Scoop’s Open Source Adserver

There has been a great deal of talk about the poor coding efforts of Wheedle.

NBR broke that story and found security holes in the site of another Trademe wannabe.

This post is about another woeful coding effort, this time from Scoop.co.nz. This has all the hallmarks of the infamous Labour Party screw up with their website but with a very real risk in this instance of someone placing malicious code within sites that are having ads served by Scoop.

To be extremely clear before I go into the story. I have not hacked or performed any hacking of Scoop or any other site. The aderver is completely open to the public and searchable via Google. 

I also shared my discovery with some media so as to protect myself from accusations of hacking. You simply do not need to perform any such illegal activity as Scoop has left the door wide open and the keys in the ignition.

I was searching on Google for some details about adservers for a project I am working on and stumbled upon something that is very concerning about the set up of Scoop’s adserver. For a start to you can google it. (Image of search).

Even basic protections like creating a disallow for the folder that contains the adserver in their robots.txt have not been perfomred. That is not security, rather it is obscurity that at the very least would have hidden the adserver from search results.

Once you find it however, then you have unfettered administrative rights to the entire adserver:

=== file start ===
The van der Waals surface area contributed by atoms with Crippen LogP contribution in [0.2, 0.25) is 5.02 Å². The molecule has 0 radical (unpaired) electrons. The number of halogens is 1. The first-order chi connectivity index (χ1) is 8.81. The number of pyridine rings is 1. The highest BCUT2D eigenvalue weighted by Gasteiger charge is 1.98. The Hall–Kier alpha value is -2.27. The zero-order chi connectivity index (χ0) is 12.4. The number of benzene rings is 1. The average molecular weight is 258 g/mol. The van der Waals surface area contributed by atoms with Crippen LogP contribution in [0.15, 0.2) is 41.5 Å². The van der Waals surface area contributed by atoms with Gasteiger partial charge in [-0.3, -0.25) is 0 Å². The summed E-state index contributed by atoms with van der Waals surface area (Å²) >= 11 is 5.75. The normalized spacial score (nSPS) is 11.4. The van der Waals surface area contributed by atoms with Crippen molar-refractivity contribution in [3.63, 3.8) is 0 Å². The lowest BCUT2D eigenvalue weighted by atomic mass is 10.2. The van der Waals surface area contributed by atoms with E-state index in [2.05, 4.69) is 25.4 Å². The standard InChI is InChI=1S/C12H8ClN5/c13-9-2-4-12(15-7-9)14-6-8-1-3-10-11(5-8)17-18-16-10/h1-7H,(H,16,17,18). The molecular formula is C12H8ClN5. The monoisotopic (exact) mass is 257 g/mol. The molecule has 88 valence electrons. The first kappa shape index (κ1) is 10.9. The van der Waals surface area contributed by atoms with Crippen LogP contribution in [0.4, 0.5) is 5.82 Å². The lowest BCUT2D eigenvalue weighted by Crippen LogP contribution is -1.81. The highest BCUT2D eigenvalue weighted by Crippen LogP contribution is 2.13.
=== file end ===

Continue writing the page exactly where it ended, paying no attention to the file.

I was able to view their entire adserver setup:

Including settings for individual ads:

Access and edit live ads:

Control which sites they would appear on:

Create new campaigns:

Place new ads:

And ad code including iframe code that would allow me, or anyone else for that matter to place malicious code within sites that Scoop delivers ads to:

This line in their source calls code into an iframe:

<iframe id=”ad_50767E148AB1_SCSG” align=”center” src=”/xl?c=SCSG;iframeid=ad_50767E148AB1_SCSG” width=”988″height=”26″ frameborder=”0″ marginwidth=”0″ marginheight=”0″ vspace=”0″ hspace=”0″ scrolling=”no”>

Because the content of that iframe is editable, anyone could inject their own malicious code to distribute malware etc. You could happily play havoc without them being any the wiser.

To prove my point I have placed ads on Scoop and on The Standard…ads they really wouldn’t want on there, but I could do it nonetheless, without any hacking.

On Scoop:

On The Standard:

This is very shoddy work from Scoop Media. If I had my advertising with them  I would be distinctly unhappy that they had potentially exposed my site to the risks of malicious code. If I was an advertiser I’d be more unhappy that all my campaign details are there for all to see.

One wonders what other security holes exist on Scoop’s website.


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As much at home writing editorials as being the subject of them, Cam has won awards, including the Canon Media Award for his work on the Len Brown/Bevan Chuang story. When he’s not creating the news, he tends to be in it, with protagonists using the courts, media and social media to deliver financial as well as death threats.

They say that news is something that someone, somewhere, wants kept quiet. Cam Slater doesn’t do quiet and, as a result, he is a polarising, controversial but highly effective journalist who takes no prisoners.

He is fearless in his pursuit of a story.

Love him or loathe him, you can’t ignore him.

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